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How Pepperfry recalibrated its marketing strategy at speed to meet changing demand

Pepperfry's bounce-back journey

Companies across categories, had to rejig their business model and the product portfolio in the last few months, in the wake of the pandemic and the resultant changing consumer habits. Online furniture as a category, for example, saw a huge surge when compared to the brick-and-mortar category.

Pepperfry, India's leading furniture and home products marketplace also went through a turbulent phase in the last few months where a few sub-categories like study tables and ergonomic office chairs grew beyond expectation – and some others saw a shrinking demand.

As such, the brand recalibrated its marketing playbook and, more recently, to buck up for the festive season demand. In an exclusive chat with The Drum, Kashyap Vadapalli, chief marketing officer and business head, Pepperfry shares the brand’s story in the last few months, the phased marketing strategy, and a peep into the future plans.

The ongoing pandemic and nation-wide lockdown have led to a significant shift in consumer trends and purchase patterns. With homes now playing multifaceted roles in the new normal, individuals are investing behind creating a space that meets the functional and aesthetic aspects, leading to a rise in demand for home and furniture products.

For a brand like Pepperfry this is good news. After the initial dip in sales, with the ease of lockdown regulations in May, sales began to revive. Sharing his experience, Vadapalli, says, “Our sales volumes started reflecting steady bounce-back with 40% of pre-lockdown sales in May, 70% in June, 85% in July and then a full recovery at 100% of pre-lockdown volumes, in August.” Here is a deep dive into the Indian furniture and home décor brand’s journey of recovery and growth.

Spike in the first-time-buyers

As more and more consumers shifted to online shopping, the category - and the company - witnessed an increase in the online business. An interesting trend was around the first-time-buyers (FTB) business growing at a faster rate than repeat buyers in Tier-2 cities. In order to aid this shift and cater to our discerning consumers, Pepperfry launched a ‘Buy on Phone’ program, where the company’s sales consultants spoke to buyers and guided them through the furniture buying process, given that many people might not want to venture out into the markets and malls but they might still need consulting to buy furniture.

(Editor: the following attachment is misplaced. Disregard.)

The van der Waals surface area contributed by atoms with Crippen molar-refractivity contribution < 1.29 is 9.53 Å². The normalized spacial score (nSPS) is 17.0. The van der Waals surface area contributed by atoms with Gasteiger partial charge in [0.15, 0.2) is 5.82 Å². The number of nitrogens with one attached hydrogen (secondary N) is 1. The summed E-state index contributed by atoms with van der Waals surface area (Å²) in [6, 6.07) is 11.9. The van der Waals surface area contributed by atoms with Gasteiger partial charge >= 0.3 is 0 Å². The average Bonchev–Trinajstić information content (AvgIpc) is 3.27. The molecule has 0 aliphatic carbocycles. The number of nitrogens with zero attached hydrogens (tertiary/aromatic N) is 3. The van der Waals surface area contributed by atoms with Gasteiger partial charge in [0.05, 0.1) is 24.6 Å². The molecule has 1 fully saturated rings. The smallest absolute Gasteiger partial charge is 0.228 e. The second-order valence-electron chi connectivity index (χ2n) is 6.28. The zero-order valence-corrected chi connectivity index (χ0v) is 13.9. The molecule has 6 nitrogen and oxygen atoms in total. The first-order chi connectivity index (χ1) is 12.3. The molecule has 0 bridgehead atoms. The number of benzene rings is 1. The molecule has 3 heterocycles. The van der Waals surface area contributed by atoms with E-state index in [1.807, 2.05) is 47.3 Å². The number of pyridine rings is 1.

WFH: a boon for some businesses and categories

As the lockdown progressed, most companies and educational institutions formalized a work/study from home policy till the end of 2020. This new lifestyle of work-from-home and study-from-home has encouraged consumers to view furniture as a required, long-term investment that will support and smoothen this transition, which led to an unprecedented rise in demand for home office furniture. Shares Vadapalli, “Pepperfry’s home-office category, specifically study tables and ergonomic office chairs grew by 250% and 400% respectively in August 2020, in comparison to pre-lockdown levels.” Currently, this category contributes about 25% to the overall sales volume, a segment which earlier accounted for about 10% of total sales, prior to the lockdown, he adds.

The demand for hero products such as beds, mattresses, dining tables, wardrobes as well as furnishings such as wall décor, lights & lamps has seen a rise. Compact and space-saving products like bean bags, recliners have also grown reasonably well compared to pre-Covid numbers.